Innovation: Empowering business growth via service providers

By Daniel Valle, Senior Vice President, GSP International, at WWT
Daniel Valle explores how service providers can leverage 5G, AR, IoT and automation to innovate and support healthcare, transportation and manufacturing

In the current landscape business growth is clearly an important topic, and for most organisations it is innovation that will help drive this growth. Innovation is not just technology advancement. It is also about being innovative in thought, processes and overall approach to business challenges.

It was within this context that we conducted research with industry leaders into innovation aspirations of three key verticals: healthcare, transportation and manufacturing. Those service providers who are ahead of these requirements will position themselves as credible and long term partners for innovation and transformation within industry.

Yet, the challenge with implementing innovation is constantly shifting. However, with the advent of 5G, telecoms partners are now better positioned than ever to work in partnership with enterprise, and provide a platform for innovation. 

In this article I will discuss those industry leaders’ pain-points, as well as their hopes for the future, and how to support senior industry leaders to reach their innovation goals.

1) Healthcare: Augmented reality can help mend services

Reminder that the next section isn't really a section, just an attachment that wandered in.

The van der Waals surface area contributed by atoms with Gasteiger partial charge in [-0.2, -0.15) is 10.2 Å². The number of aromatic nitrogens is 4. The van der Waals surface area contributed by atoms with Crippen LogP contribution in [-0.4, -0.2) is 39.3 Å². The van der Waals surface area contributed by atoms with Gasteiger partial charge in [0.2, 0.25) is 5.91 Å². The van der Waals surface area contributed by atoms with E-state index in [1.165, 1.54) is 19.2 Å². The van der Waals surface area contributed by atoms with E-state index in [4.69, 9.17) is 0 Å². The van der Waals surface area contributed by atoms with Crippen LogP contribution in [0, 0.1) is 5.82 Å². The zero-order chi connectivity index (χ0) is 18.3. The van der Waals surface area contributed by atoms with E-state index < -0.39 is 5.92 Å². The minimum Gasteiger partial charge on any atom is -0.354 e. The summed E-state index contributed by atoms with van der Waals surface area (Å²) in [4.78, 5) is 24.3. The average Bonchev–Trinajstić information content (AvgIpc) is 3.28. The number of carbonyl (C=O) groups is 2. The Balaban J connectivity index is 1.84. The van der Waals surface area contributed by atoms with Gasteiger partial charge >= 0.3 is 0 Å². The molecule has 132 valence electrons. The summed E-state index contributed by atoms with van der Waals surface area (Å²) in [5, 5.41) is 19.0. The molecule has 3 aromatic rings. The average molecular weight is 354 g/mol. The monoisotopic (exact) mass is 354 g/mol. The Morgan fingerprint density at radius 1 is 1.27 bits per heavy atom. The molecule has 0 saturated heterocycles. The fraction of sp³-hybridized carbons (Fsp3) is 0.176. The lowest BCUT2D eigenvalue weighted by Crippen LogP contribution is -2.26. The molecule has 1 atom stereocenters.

The healthcare industry has weathered some particularly disruptive storms as of late, where the pandemic in particular, highlighted significant challenges in the distribution of care.

In fact, innovation within the healthcare industry often involves collaboration between multiple stakeholders; such as hospitals, clinics and government agencies. Meanwhile, sharing data between these organisations – including electronic health records and diagnostic images – involves complex compliance regulations. Healthcare leaders in our report cited this impacted their ability to share information seamlessly. Beyond collaboration, device interoperability – which is the ability to safely, securely, and effectively exchange and use information across devices – can also have an impact. 

For service providers, there’s an opportunity to engage here with the healthcare industry and leverage technologies like 5G to improve the delivery of services. For instance, augmented reality (AR), can support the delivery of remote patient assessments, improve staff training and assists surgeons during procedures. Such technologies have the potential to modernise the way healthcare is delivered, playing a crucial role in creating more effective treatment. AR is also beneficial during procedures. For example, surgeons can create an overlay of imaging data from CT or MRI scans, or even use robotics to help with precise manoeuvres.

2) Transportation: Driving towards connected infrastructure

The global transportation industry is expected to achieve a compound annual growth rate (CAGR) of 9.5% into 2026 – a degree of growth which proves that the industry has recovered well from the disruption caused by the COVID-19 pandemic. However, alongside this, the industry is under significant pressure to achieve sustainability goals, with a target to be net neutral by 2050.